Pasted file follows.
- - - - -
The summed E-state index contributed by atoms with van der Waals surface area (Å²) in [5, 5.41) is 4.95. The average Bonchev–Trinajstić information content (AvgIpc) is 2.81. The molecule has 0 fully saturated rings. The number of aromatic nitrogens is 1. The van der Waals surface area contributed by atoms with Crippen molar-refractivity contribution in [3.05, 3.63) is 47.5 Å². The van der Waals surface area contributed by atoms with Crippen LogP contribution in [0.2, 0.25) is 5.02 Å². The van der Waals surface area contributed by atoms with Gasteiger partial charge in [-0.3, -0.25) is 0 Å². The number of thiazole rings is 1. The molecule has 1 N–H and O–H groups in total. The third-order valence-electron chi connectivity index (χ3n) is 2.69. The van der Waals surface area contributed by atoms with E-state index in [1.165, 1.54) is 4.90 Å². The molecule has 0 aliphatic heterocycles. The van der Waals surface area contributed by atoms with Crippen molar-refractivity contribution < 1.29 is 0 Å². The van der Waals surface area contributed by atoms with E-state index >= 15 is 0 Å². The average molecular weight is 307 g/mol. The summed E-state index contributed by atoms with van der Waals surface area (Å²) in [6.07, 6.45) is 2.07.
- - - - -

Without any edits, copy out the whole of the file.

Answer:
The summed E-state index contributed by atoms with van der Waals surface area (Å²) in [5, 5.41) is 4.95. The average Bonchev–Trinajstić information content (AvgIpc) is 2.81. The molecule has 0 fully saturated rings. The number of aromatic nitrogens is 1. The van der Waals surface area contributed by atoms with Crippen molar-refractivity contribution in [3.05, 3.63) is 47.5 Å². The van der Waals surface area contributed by atoms with Crippen LogP contribution in [0.2, 0.25) is 5.02 Å². The van der Waals surface area contributed by atoms with Gasteiger partial charge in [-0.3, -0.25) is 0 Å². The number of thiazole rings is 1. The molecule has 1 N–H and O–H groups in total. The third-order valence-electron chi connectivity index (χ3n) is 2.69. The van der Waals surface area contributed by atoms with E-state index in [1.165, 1.54) is 4.90 Å². The molecule has 0 aliphatic heterocycles. The van der Waals surface area contributed by atoms with Crippen molar-refractivity contribution < 1.29 is 0 Å². The van der Waals surface area contributed by atoms with E-state index >= 15 is 0 Å². The average molecular weight is 307 g/mol. The summed E-state index contributed by atoms with van der Waals surface area (Å²) in [6.07, 6.45) is 2.07.